Creativity is the fuel that can turbo-charge your business. Creativity can solve cash shortages, industry-wide slumps and the Wednesday doldrums. Creativity can zhuzh up even the most boring and staid of businesses.
Please note that “creative” doesn’t mean artistic, weird or craftsy. Not everyone is artistic, but everyone is creative.
Creativity is the art of solving problems in a new or unusual way.
That’s a skill all of us have.
(BTW, if you’ve ever wondered what your “Zone of Genius” is, it’s most likely the area in which you most easily come up with new or unusual solutions. In fact, problem-solving in your Zone of Genius is so easy for you, you may not even think it’s a thing—but it’s TOTALLY a thing.)
One of the easiest ways to increase your creativity is to deliberately combine unexpected elements and see what new solutions magically present themselves.
Not sure where to begin?
Try this fun strategy:
First, make a list of five tasks you’ve been putting off.
(I know – you’ve got a zillion. But for now, just write down the first five that pop to mind.)
My list might be:
- Write a new blog post
- Reach out to affiliate partners
- Review monthly expenses
- Start creating slides for a new keynote
- Work on a new book proposal
Now, make a separate list of five aspects of yourself that you like.
Work swiftly and without pondering. (We don’t need your BEST qualities here – this isn’t a dating profile — just five things about you that are true and don’t bug you about yourself.)
For example, I might write:
- I love to read
- My grandmother was Swedish
- I grew up in Chicago
- I have two cats
- I love buying myself new lipstick
Now, none of these things are particularly wow-worthy on their own, but what if I combined them with my to-do list in some way?
Again, working swiftly and going with “first idea, best idea” (no second-guessing or over-thinking allowed) I came up with this:
Write a new blog post + I love to read = maybe base the post on a new book I read recently
Reach out to affiliate partners + My grandmother was Swedish = maybe send them a gift basket from IKEA
Review monthly expenses + I grew up in Chicago = maybe channel my inner “thrifty Midwesterner” as I look for items to cut
Start creating slides for new keynote + I have two cats = maybe base my presentation on kitty memes
Work on new book proposal + I love buying myself new lipstick = maybe if I complete my chapter summaries by Friday, I’ll order that tube of Ruby Woo…
Suddenly I find myself feeling kind of jazzed about doing stuff that I was resisting just a few minutes ago.
This isn’t to say that I’m going to follow these ideas exactly, but I can use them as a jumping off point.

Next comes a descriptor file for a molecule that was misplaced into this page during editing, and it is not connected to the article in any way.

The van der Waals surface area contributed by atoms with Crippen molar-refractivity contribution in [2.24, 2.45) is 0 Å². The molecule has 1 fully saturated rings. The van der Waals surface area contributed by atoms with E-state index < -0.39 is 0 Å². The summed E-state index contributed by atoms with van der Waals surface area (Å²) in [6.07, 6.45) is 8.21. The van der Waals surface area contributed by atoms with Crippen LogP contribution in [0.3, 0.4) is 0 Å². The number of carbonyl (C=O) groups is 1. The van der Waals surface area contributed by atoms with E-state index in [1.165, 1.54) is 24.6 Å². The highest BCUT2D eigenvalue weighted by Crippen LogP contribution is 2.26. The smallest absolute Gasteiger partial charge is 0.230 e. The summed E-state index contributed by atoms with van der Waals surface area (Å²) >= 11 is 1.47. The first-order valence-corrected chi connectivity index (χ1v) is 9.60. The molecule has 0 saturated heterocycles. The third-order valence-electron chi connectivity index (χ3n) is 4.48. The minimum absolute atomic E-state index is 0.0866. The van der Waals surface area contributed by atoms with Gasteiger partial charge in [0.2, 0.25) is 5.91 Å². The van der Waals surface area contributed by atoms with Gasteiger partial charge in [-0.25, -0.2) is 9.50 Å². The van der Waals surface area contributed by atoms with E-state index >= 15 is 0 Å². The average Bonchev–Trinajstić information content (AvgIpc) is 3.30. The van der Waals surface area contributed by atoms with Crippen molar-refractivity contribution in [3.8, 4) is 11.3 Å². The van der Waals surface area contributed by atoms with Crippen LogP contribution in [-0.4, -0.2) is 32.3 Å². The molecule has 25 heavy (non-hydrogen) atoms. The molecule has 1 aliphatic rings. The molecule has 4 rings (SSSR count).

If nothing else, I can crack myself up (kitty memes?!?! hilarious!) — and there’s nothing like a good laugh in the middle of the day to keep things lively.
You can also improve the creativity of your team by simply asking them to name one or more things about themselves (and again, the easy, obvious stuff is fine: cultural heritage, family makeup, animal companions, favorite pastimes – all good) before you begin the work of your meeting, and occasionally reference their answers as the discussion moves along.
So let’s say your marketing team of three discloses that Jim’s family of origin is Japanese, Mary is a Mom of three boys and Sally loves to sing.
Just sharing that information with each other will allow them to more easily access those parts of themselves as they work, and that diversity contributes to more innovative solutions.
This is the magic part: simply reminding people of their own complexity can contribute to greater integrative complexity, which leads to better ideas.
Integrative complexity is an “information-processing tendency is related to one’s capacity and willingness to acknowledge the legitimacy of competing perspectives on the same issue and to forge conceptual links among these perspectives.” (kellogg)
In other words, when people are inspired by their own dynamics, they come up with more interesting, creative and unusual ideas.
Plus, there is a human benefit.
A little revealing of the personality can lead to stronger, better connections between people.
Once you find out that Mean Jean in accounting is not only from your hometown but also shares your interest in beekeeping, you have a whole new way of relating to one another, now don’t you?
My experience is that when people are treated like functionaries, they get bored and restless.
Who wants to feel like a cog in a wheel, right?
But when people get to bring their whole selves to work – when they get the idea that who they are as an individual matters – they are more likely to feel appreciated and stay engaged.
So the next time you find yourself facing something boring, or resisting a tedious task, ask yourself, “What unlikely element of ME can I mix in here, in order to get a different result?”
About the Author
Sam Bennett is a critically acclaimed author, speaker, and creativity strategist guiding artists, business owners, and companies increase their productivity and leverage their genius.
Sam’s work has earned praise from experts and leaders around the globe like Seth Godin, David Neagle, and Keegan-Michael Key of The Key & Peele Show, using her decades of experience as a professional actor and branding consultant to unlock the creativity within others and teach them how to use it successfully within their business or career.